Sex and the Married Woman: The Natural Birth Control, Pt. I

Oh, natural birth control…that really is an open-ended joke that’s waiting to happen.

As my husband and I approach our first anniversary this spring, I’m discovering a lot of different things about sex. I’ve talked a great deal about the physical part and trying to sync schedules. Now let’s take a gander at the not-so-fun-but-it’s-kinda-interesting technical side of sex. Yep, there’s a lot more than just reenacting porno. Sex, in it’s awesome and terrific glory, is pretty much science. Anyone who tells you otherwise is too stupid to be fucking.

I’m currently reading a book titled Taking Charge of Your Fertility and let me tell you, it’s an eye-opener. For starters, getting pregnant isn’t as easy as just laying down, having him stick it in you and bam! You’re knocked the fuck up. There’s actually a method to it. While a man is fertile all the time, a woman is only fertile a few days of the month and if she has sex on one of those lucky days, it’ll boost her chances of getting pregnant. Now, it doesn’t say she’ll actually get pregnant; it’ll just make her chances better. Of course, this information has made me question a lot of those hoes, erm…women…nah, I was right the first time hoes on Maury. How many dudes are you fucking in five days where it can be up to 6 possible fathers?

However, this post isn’t about pregnancy (and in case you’re wondering, no, we’re not pregnant) or my Maury Show guilty pleasure. This post is about natural birth control which is something I’m starting to get into since reading the book. Apparently, a woman’s body is its own birth control and there’s really no need to take the Pill, the shot, or other forms. Now I need to make something clear: when I’m discussing natural birth control methods, this post is directed to those who are in a committed and monogamous relationship. Natural birth control is not about those who are just fucking around with different partners or those who barely started having sex with their lovers. Please use birth control if you don’t want to get pregnant and please use a condom to protect yourself and your partner. You may know you’re clean but you can’t always say the same for your partner.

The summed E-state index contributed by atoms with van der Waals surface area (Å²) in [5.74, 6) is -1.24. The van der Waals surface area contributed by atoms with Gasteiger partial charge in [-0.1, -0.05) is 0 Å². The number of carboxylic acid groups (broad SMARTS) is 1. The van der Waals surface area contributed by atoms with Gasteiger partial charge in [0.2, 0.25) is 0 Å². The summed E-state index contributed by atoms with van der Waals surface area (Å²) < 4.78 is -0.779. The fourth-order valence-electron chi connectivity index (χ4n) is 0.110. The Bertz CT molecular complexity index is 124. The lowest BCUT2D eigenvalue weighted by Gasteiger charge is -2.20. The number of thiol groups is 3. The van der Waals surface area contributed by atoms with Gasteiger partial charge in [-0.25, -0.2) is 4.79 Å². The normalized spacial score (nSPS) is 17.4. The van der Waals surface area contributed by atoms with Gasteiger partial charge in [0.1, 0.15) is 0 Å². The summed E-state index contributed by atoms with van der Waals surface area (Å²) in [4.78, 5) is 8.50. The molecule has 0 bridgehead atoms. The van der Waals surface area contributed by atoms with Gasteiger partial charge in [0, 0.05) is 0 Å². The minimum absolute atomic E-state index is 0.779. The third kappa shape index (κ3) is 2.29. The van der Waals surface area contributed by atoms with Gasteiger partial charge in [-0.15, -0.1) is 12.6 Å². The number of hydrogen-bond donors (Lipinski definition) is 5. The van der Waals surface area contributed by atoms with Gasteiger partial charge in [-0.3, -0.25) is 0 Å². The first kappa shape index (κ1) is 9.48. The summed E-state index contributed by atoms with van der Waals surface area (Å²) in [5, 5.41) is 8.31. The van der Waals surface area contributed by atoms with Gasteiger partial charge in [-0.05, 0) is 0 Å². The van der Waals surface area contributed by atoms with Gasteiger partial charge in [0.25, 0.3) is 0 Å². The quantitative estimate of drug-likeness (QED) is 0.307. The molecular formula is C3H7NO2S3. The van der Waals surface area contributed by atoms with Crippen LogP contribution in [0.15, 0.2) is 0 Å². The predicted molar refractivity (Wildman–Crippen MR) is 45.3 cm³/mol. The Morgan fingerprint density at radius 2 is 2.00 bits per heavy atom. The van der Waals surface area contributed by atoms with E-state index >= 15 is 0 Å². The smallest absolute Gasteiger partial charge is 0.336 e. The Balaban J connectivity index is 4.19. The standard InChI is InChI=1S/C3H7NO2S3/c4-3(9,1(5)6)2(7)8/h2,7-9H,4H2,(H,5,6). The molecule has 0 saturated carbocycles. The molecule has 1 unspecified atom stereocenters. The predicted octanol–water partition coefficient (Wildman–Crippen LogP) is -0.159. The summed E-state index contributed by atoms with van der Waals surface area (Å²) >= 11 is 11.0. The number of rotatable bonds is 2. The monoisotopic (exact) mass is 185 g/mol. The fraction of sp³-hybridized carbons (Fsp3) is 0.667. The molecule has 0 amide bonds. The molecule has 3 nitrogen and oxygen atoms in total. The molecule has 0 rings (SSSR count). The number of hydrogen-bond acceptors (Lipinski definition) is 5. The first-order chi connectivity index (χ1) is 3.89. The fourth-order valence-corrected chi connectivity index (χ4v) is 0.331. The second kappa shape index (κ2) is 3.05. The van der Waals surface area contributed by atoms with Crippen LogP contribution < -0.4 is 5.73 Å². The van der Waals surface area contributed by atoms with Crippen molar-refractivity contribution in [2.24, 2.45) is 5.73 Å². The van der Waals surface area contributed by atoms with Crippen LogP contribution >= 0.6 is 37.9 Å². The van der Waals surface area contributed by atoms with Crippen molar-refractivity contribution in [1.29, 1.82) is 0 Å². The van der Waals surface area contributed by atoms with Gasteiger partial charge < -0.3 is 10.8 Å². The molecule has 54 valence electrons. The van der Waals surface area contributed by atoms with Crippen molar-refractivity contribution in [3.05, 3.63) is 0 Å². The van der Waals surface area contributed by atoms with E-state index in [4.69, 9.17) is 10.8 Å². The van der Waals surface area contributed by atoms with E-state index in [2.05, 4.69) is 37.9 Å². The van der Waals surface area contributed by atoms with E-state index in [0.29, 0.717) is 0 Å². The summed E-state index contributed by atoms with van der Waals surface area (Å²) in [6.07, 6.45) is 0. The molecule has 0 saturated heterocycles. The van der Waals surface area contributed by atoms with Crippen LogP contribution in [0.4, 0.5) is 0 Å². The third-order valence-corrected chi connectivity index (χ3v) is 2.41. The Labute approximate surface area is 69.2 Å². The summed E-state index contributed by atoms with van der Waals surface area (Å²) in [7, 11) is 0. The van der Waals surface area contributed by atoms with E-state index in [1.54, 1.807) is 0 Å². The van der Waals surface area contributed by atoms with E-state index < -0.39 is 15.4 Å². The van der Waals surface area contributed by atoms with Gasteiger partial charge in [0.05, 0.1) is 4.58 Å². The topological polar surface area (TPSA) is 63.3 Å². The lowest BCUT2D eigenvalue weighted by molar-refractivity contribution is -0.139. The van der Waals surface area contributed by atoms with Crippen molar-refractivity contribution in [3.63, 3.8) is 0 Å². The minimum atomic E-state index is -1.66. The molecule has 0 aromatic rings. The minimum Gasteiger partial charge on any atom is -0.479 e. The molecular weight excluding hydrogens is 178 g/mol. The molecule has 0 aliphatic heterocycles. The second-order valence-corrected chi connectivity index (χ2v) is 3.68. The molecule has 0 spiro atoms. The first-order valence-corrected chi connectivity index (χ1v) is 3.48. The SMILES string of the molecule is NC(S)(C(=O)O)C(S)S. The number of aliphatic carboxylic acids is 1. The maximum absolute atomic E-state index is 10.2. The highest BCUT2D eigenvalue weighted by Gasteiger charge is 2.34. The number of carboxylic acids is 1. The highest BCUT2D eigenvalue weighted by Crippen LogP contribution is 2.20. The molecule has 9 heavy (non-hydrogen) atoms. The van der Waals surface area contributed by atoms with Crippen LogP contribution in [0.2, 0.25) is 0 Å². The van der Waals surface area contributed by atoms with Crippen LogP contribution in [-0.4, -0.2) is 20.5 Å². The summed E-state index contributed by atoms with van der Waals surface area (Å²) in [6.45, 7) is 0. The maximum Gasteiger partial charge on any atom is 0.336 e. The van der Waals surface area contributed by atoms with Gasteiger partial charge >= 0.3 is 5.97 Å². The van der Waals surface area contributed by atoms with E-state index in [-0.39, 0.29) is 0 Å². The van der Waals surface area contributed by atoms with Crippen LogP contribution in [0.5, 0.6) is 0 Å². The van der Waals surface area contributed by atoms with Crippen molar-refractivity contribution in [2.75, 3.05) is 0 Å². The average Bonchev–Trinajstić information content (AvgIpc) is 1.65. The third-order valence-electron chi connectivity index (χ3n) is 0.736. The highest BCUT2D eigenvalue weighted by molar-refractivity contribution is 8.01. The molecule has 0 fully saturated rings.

Alright, now that’s out of the way, let’s get started. Natural birth control is based on two things:  a woman’s basal body temperature (BBT) and her cervical fluid (also known as cervical mucus (CM)). BBT is the temperature a woman takes before even getting out of bed first thing in the morning.  The reason for this is it is considered to be the most accurate determination of a woman’s temperature and her fertility. CM is that discharge that happens when a woman is ovulating (when an egg is released). The discharge comes in different forms and typically can determine when a woman is fertile and when she’s not. If her CM looks like egg-white and can stretch between two fingers, she’s pretty fertile. If her CM is dry (an example is when you swipe the inside of your mouth with a finger and hold it in the air. It dries pretty quickly doesn’t it?), she’s not. Got it? Good. For a woman to determine if she’s fertile, she has to take her temperature and check for any cervical fluid every day. And then she charts it on a graph each cycle like the one below.

Now, I know what you might be thinking: it sounds complicated, time-consuming and why do all that when I can just take the Pill? Well, you’re right that it does sound like it, however, once you do it for a week, it becomes so second-nature, it really takes only a few minutes a day.  My memory for taking the Pill wasn’t all that great and well, I’m too busy to have an ‘Oopsie’ baby right about now. Plus, I’m getting older (31, even though I’m still quite young) and I don’t want to be on The Pill for the rest of my life, despite my doctor telling me it was perfectly healthy for me to do so.

Because this topic is quite complicated, I’m going to break it up to two Sex and the Married Woman posts. I introduced you to the technical side in Part 1. In Part II, I’ll share me and my husband’s experiences with it. Let’s just say, some things are easier to read about than actually do. Like the part of where we can’t have sex for seven days in addition to the time I’m on my menses because we don’t want to get pregnant. Yeah, that’s 12 days out of the month we’re on a drought. And if it’s February, than it really, really sucks!

And there you have it,


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